I am using dyed diesel instead of gasoline to cut trees in the woods. The Winco tractor generator helps power my electric chainsaw. I wanted to see if it was possible to gather firewood with an electric chainsaw, and it was. However, I have found it more feasible to use the gas powered chainsaw to cut logs to length and then use the thumb on the tractor to bring the logs to the woodshed and use the electric chainsaw to buck the wood there.


The reason why is the Winco tractor generator trailer has a difficult time backing up in the woods.  If I was to do it all over again, I would possibly prefer a carry all attachment versus a trailer.  I found that a 12 gauge, 100 ft. cord worked just fine and I did a single wrap around the generator to prevent me from pulling it loose.  I didn’t trip over the cord because I was focused on not doing so, but I did find that the cord could easily get caught up in the branches.

Why a cord over a battery pack?  Here’s my reason why; a battery powered chainsaw has about 20 -30 minutes of life before it needs to be recharged.  When gathering firewood, I spend hours cutting it; I don’t have time to hike back to the house and charge my batteries every 20-30 minutes for an hour and half of down time.  These battery operated chainsaws are for quick hedge or limb work, not gathering 4 cords of firewood. The plug-in will operate indefinitely as long as it has a power source.  I used the Winco PTO generator to see if I could collect wood beyond the reach of my home’s power.  It worked, and it did really well.

Why for prepper’s? I remember attending a living sustainability shows, many preppers would attend as well, and the wood gathering “fear” was their chainsaw would not operate if gasoline was rationed.  I wanted to prove that a person does not have to resort to hand powered crosscut saws to buck firewood.  In desperate times when the tractor is down, a person could use an axe or crosscut saw to bring a tree down, and hopefully, use a beast of burden to drag it out of the woods and buck in place at the solar powered off grid home using an electric chainsaw.

Thanks for following us at Living a Sustainable Dream and supporting what we do here.

Time to Change the Oil. (New Tractor)

After two hundred hours, it was recommended to change the oil in my new Kioti Tractor. I decided to purchase the filter from the dealer and replace the oil for the first time. I have changed the oil on my vehicles for years and figured the tractor would be just as easy; besides some crowding of space, it was.

I couldn’t plan a better day to change the oil.  The weather was perfect.  The yellow jackets and insect population was at a low, so I wasn’t constantly bombarded.  It was overall a nice serene day on the property.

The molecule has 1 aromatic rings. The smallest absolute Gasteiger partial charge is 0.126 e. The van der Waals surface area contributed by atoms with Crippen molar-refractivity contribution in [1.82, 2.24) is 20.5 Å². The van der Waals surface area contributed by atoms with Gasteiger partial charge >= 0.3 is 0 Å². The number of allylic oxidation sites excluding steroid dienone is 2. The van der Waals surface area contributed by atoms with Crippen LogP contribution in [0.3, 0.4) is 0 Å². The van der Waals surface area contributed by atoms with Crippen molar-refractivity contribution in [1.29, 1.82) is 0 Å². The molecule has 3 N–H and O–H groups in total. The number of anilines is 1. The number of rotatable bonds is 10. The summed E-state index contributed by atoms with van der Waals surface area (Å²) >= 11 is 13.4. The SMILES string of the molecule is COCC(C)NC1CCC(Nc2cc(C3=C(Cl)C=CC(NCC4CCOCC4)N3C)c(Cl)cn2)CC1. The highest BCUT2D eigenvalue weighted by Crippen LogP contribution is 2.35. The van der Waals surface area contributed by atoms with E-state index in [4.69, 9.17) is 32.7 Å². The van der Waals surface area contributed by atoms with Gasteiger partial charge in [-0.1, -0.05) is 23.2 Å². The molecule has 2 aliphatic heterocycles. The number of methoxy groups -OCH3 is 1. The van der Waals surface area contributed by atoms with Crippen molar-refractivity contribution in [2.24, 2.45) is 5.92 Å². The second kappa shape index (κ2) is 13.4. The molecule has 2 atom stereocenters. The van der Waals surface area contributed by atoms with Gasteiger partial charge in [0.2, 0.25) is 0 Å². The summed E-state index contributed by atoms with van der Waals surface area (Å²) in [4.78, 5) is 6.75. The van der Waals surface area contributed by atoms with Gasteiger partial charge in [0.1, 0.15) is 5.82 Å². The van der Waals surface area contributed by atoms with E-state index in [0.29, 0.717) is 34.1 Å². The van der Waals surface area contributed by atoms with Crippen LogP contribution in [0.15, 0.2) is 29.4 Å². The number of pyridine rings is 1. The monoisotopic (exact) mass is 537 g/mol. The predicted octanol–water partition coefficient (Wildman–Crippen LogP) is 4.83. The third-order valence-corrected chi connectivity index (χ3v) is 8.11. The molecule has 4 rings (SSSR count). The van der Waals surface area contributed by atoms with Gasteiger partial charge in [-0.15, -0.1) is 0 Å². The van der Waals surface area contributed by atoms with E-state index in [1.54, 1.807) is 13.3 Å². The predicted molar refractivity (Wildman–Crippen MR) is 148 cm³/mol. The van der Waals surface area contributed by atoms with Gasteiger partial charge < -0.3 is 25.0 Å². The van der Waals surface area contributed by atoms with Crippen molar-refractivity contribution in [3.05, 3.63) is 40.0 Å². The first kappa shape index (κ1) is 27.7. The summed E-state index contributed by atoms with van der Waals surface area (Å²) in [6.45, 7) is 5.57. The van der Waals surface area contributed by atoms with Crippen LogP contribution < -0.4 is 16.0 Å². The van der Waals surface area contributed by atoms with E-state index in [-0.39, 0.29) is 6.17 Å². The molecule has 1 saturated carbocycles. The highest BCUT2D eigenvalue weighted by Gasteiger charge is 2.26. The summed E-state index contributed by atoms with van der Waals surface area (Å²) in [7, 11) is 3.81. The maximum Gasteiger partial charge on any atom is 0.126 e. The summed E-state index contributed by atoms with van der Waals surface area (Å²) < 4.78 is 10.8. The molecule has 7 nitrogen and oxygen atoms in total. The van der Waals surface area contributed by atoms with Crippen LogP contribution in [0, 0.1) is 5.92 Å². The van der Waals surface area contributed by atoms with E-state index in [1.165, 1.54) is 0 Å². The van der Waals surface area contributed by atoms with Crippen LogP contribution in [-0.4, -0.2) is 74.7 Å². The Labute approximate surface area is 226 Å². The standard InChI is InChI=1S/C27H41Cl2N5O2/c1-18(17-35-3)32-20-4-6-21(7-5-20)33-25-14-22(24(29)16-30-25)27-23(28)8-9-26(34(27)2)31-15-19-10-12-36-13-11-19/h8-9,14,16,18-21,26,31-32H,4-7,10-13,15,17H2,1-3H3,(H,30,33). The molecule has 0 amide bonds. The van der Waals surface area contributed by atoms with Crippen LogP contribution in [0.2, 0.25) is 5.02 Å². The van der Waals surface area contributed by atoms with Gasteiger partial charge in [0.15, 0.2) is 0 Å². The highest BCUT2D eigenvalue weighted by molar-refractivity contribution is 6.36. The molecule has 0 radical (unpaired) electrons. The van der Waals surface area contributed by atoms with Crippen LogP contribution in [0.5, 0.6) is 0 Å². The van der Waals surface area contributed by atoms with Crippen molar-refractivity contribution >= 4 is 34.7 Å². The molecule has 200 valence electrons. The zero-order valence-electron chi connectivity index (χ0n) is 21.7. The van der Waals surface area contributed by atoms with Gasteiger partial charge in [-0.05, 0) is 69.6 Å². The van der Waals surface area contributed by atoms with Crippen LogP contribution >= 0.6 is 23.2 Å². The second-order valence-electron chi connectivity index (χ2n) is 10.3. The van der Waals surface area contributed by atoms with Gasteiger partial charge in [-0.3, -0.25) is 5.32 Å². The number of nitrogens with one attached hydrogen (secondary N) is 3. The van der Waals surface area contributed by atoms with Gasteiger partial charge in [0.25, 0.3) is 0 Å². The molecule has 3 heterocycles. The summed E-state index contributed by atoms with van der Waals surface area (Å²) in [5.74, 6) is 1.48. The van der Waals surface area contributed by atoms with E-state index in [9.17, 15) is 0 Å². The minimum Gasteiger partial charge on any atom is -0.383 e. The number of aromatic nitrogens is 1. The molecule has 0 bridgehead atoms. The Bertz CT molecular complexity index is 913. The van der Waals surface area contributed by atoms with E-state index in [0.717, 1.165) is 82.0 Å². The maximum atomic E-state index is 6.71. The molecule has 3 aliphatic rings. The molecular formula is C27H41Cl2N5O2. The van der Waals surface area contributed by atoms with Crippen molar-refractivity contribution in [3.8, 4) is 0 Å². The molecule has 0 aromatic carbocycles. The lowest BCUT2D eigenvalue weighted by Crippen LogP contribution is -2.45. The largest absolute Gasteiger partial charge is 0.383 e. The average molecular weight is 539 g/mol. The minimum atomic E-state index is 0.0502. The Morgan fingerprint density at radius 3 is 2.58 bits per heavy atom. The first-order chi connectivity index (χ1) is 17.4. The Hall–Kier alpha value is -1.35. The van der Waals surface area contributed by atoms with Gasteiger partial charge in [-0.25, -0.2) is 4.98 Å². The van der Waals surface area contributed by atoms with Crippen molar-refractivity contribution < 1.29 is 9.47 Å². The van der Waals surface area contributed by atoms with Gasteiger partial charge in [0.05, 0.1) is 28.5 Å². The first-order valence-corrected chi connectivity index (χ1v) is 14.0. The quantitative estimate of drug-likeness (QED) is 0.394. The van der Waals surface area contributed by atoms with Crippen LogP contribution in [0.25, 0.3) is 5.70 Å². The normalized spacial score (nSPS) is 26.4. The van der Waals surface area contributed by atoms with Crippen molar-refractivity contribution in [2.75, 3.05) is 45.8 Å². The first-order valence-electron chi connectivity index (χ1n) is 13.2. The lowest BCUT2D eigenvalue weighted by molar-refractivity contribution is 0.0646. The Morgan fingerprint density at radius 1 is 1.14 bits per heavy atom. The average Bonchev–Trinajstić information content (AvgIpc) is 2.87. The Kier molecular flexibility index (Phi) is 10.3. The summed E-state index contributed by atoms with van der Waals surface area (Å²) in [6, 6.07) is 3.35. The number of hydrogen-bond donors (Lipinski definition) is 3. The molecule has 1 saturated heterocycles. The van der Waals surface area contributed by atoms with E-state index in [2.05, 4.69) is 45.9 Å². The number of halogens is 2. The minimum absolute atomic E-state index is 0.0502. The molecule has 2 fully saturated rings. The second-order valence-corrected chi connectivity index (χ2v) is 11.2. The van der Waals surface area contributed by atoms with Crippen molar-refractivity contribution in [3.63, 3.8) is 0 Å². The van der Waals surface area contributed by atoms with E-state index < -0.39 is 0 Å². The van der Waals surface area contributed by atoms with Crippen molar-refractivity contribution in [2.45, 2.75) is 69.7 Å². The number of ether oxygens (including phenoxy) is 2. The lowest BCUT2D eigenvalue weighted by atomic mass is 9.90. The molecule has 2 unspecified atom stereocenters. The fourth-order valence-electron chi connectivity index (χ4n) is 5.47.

For the video, I used 2 cameras for the shot, a lapel mic, and our Zoom H4.  I realized the lapel mic was not of very good quality, which explains the sound in the beginning.  I also used the Zoom’s auto levels and that proved to be a terrible idea.  The Zoom couldn’t adjust sound level fast enough to keep it level, so the best sound came from the video on my camera phone and the camcorder I had with me.

I am still using Blender to edit the video.  It is nice to sync the two cameras together

Get in line… Even the cat loves the tractor.

and switch the view back and forth, something you can’t do in Movie Maker.  If you create YouTube videos by yourself, this is extremely helpful because you can roll both cameras and not have to stop and change angles for every specific shot.  I did the same thing on my  “electric  v. gas powered chainsaw” video, except with a few more change ups and added complexity.   This video also predates the firewood and frustration with YouTube  video I created a couple weeks ago.

I am still debating on whether to drop YouTube or not, and just rewind the clock and continue with blogging. I have noticed traffic on our website has increased on search engine results, possible Facebook friends who have no other way to find me since I left the platform.  It is interesting all Facebook visitors to this website are now gone as that platform works through the final deletion of my profile and living a sustainable page as it rapidly approaches the final 90 days.  I admit I do miss contacting friends on Facebook that chose not to follow me to this platform, but it also puts FB into more perspective as well.

As I check my WordPress reader, I noticed many of the channels I follow on WP are also not posting as often.  My wife is seeing the same trend on her Instagram and is almost done using that platform as well.  It seems that our society is waking up to the corporate manipulation of social media.  As we transition into fall, I wonder if social media is going through the same transition.  What was once seen as vibrant and alive is slowing losing energy and preparing for hibernation and a long winter, until it is re-birthed; hopefully, into something new and less manipulative with the expected arrival of spring.